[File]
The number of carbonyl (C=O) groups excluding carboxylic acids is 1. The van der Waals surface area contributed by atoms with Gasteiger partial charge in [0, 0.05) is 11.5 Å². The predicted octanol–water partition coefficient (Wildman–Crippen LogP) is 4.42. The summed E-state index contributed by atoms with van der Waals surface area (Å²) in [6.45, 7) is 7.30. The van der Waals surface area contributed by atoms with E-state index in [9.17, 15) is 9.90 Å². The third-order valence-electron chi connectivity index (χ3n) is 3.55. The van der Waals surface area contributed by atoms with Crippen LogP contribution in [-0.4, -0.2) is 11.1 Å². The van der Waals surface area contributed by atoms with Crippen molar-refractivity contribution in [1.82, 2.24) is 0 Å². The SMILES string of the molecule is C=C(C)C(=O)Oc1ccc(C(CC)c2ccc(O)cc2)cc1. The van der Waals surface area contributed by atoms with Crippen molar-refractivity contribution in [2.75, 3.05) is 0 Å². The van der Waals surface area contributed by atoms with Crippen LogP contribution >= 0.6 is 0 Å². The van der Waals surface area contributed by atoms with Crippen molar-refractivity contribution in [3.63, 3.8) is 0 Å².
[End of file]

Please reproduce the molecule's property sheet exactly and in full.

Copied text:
The number of carbonyl (C=O) groups excluding carboxylic acids is 1. The van der Waals surface area contributed by atoms with Gasteiger partial charge in [0, 0.05) is 11.5 Å². The predicted octanol–water partition coefficient (Wildman–Crippen LogP) is 4.42. The summed E-state index contributed by atoms with van der Waals surface area (Å²) in [6.45, 7) is 7.30. The van der Waals surface area contributed by atoms with E-state index in [9.17, 15) is 9.90 Å². The third-order valence-electron chi connectivity index (χ3n) is 3.55. The van der Waals surface area contributed by atoms with Crippen LogP contribution in [-0.4, -0.2) is 11.1 Å². The van der Waals surface area contributed by atoms with Crippen molar-refractivity contribution in [1.82, 2.24) is 0 Å². The SMILES string of the molecule is C=C(C)C(=O)Oc1ccc(C(CC)c2ccc(O)cc2)cc1. The van der Waals surface area contributed by atoms with Crippen molar-refractivity contribution in [2.75, 3.05) is 0 Å². The van der Waals surface area contributed by atoms with Crippen LogP contribution >= 0.6 is 0 Å². The van der Waals surface area contributed by atoms with Crippen molar-refractivity contribution in [3.63, 3.8) is 0 Å².